You’ve created a piece of art that makes you proud: a photograph, a song, a piece of clothing. You want people to see it. You want people to want it.

The Internet serves an inextricably vital purpose in the lives of the working, self-promoting artist, whose modern career and level of exposure now depend on an Internet-savvy approach.

“Sometimes I have to remind myself that there was a day when the Internet had yet to exist and that the world and small businesses managed to survive,” said Allie Kemp, a portrait photographer in Southern California. “In a nutshell, a world without Internet would make promoting my work and my business more difficult and especially more expensive.”

Cost, convenience, and efficiency are the prevailing reasons why the Internet is the perfect and now necessary avenue for self-promotion. At minimal to zero cost, any person with something to promote can create a profile on a social networking site or a website of their own. With abundant and speedy wi-fi available at nearly every turn, the Internet is procurable practically.

Kemp uses her personal website, Alliekempphotography.com, to promote her business. She also has separate personal and professional Facebook pages, which are used to link fans to the site and keeps them informed through messaging.

Melissa Loschy, a designer and artist in Southern California, unleashes a more intensified, broad approach. She operates what she calls her “web-empire” on the websites Etsy, Flickr, Blogger, Twitter, and Facebook. With ease, she posts a new handmade item—clothing, jewelry, handbag or otherwise—on Etsy, a website which hosts independent shops for the buying and selling of handmade goods.

Loschy’s Etsy shop is connected to her Facebook page. When she posts a new item, a link to the item’s listing will appear on her Facebook wall within seconds. Then she’ll post the link on Twitter, which automatically updates her Facebook status. Posting any extra photos of the item on Flickr also feeds back into Facebook. And then there’s the blog.

“I use the Internet to get in people’s faces,” said Loschy. “When I list a new item for sale in my online Etsy shop, I promote the heck out of it.”

The hope and purpose behind this e-assault is that, with the ease it takes to share a link, fans and customers might pass it along with a simple copy/paste and click. Building a business through “word of mouth” is no longer. It’s now “word of copy/paste and click.” Or something more clever.

And Loschy is comfortable with this type of promotion. In fact, she’d be uncomfortable with it any other way.

“Would I even try and promote my work without the Internet? It’s hard for me to think this way because the Internet has played such a huge role in my life, and it’s a major factor in my generation,” she said.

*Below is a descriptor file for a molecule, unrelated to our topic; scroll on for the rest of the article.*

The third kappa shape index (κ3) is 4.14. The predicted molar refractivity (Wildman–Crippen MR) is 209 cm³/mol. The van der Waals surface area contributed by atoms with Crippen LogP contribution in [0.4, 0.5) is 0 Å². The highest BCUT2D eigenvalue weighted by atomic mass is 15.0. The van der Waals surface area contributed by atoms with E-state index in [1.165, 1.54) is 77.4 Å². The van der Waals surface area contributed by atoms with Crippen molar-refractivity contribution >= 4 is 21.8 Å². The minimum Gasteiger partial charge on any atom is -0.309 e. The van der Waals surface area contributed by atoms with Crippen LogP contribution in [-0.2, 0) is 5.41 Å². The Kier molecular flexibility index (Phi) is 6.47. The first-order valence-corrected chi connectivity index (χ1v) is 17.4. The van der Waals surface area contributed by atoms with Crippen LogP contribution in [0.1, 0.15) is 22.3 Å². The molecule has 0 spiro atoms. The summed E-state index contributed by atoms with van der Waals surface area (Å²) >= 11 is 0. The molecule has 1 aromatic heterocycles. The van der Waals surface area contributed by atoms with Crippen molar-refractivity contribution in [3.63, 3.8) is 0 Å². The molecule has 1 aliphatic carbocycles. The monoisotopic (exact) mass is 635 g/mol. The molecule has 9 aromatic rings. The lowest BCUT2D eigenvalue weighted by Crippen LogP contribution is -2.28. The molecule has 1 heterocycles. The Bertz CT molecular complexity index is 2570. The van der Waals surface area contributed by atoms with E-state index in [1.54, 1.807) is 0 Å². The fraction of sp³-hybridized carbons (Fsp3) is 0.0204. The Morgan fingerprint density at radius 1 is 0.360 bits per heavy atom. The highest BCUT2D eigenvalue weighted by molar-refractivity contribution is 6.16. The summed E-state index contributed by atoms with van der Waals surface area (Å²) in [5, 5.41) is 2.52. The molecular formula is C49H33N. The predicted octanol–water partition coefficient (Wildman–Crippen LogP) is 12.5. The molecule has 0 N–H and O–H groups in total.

For Sap’N, an upstart electronic pop music duo from Seattle, WA, this same dependency on and obvious gravitation towards the Internet exists.

Instead of having to break into song and dance whenever someone inquires about Sap’N’s musical aesthetic, bandmates Regina Aletto and Mitch Kristjanson can provide a link to their MySpace music page, which houses recent performance videos, new recordings, bios, photographs, and upcoming show information.

“I just don’t think you can function without some sort of page (on a website) these days as an artist. I find that I’m upset when I’m looking up a band or artist, and they don’t have a site showcasing their stuff,” said Aletto.

And those pages are Sap’N’s primary means of music distribution and performance promotion. New to the music scene—their first performance was just this past April—Sap’N’s online presence equates to vitality.

“There is no way I would have been able to get as many people to our shows had I not been able to blast an invite via Facebook and MySpace to all my friends,” Regina said.

But even that’s not enough. Aletto and Kristjanson use their personal Facebook pages to send out invitations to upcoming shows and have just signed up for a Twitter account.

According to Aletto, social networking is the key to communication, not only for a band just getting a start, like Sap’N, but for any band serious about growth.

“With all the music out there, it’s easy to forget about groups. But by staying on top of the social networking scene, you can easily update and communicate with your fans,” she said. “It’s a great way to constantly remind people of your existence.”

As these artists know, producing art in the physical world and then promoting it in the digital one is a grand opportunity in the 21st century. The Internet gives artists an avenue on which to display their work; work which, during a different time period, may have been nearly impossible, or at least a lot more difficult, to share with a broad audience.

“As impersonal as the Internet may be, it is the absolute best way to keep in contact,” Kemp said. “The Internet is the portal through which 80% of my business is done. I find it difficult to conduct my daily tasks without it.”